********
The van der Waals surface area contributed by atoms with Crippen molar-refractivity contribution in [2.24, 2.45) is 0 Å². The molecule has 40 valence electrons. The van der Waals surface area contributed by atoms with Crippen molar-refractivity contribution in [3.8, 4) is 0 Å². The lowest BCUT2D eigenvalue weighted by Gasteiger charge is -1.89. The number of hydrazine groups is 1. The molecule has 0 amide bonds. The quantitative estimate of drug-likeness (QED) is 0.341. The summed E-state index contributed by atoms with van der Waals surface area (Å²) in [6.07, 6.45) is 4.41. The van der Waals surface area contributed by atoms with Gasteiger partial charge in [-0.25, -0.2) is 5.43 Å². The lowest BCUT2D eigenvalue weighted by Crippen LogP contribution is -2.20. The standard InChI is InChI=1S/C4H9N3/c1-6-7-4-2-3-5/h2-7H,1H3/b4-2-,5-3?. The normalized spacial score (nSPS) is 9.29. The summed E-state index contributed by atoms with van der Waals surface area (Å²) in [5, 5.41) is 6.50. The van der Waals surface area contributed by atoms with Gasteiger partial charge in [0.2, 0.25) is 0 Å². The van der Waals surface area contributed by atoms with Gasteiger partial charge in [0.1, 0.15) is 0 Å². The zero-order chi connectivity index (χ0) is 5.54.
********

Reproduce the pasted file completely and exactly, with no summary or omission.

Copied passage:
The van der Waals surface area contributed by atoms with Crippen molar-refractivity contribution in [2.24, 2.45) is 0 Å². The molecule has 40 valence electrons. The van der Waals surface area contributed by atoms with Crippen molar-refractivity contribution in [3.8, 4) is 0 Å². The lowest BCUT2D eigenvalue weighted by Gasteiger charge is -1.89. The number of hydrazine groups is 1. The molecule has 0 amide bonds. The quantitative estimate of drug-likeness (QED) is 0.341. The summed E-state index contributed by atoms with van der Waals surface area (Å²) in [6.07, 6.45) is 4.41. The van der Waals surface area contributed by atoms with Gasteiger partial charge in [-0.25, -0.2) is 5.43 Å². The lowest BCUT2D eigenvalue weighted by Crippen LogP contribution is -2.20. The standard InChI is InChI=1S/C4H9N3/c1-6-7-4-2-3-5/h2-7H,1H3/b4-2-,5-3?. The normalized spacial score (nSPS) is 9.29. The summed E-state index contributed by atoms with van der Waals surface area (Å²) in [5, 5.41) is 6.50. The van der Waals surface area contributed by atoms with Gasteiger partial charge in [0.2, 0.25) is 0 Å². The van der Waals surface area contributed by atoms with Gasteiger partial charge in [0.1, 0.15) is 0 Å². The zero-order chi connectivity index (χ0) is 5.54.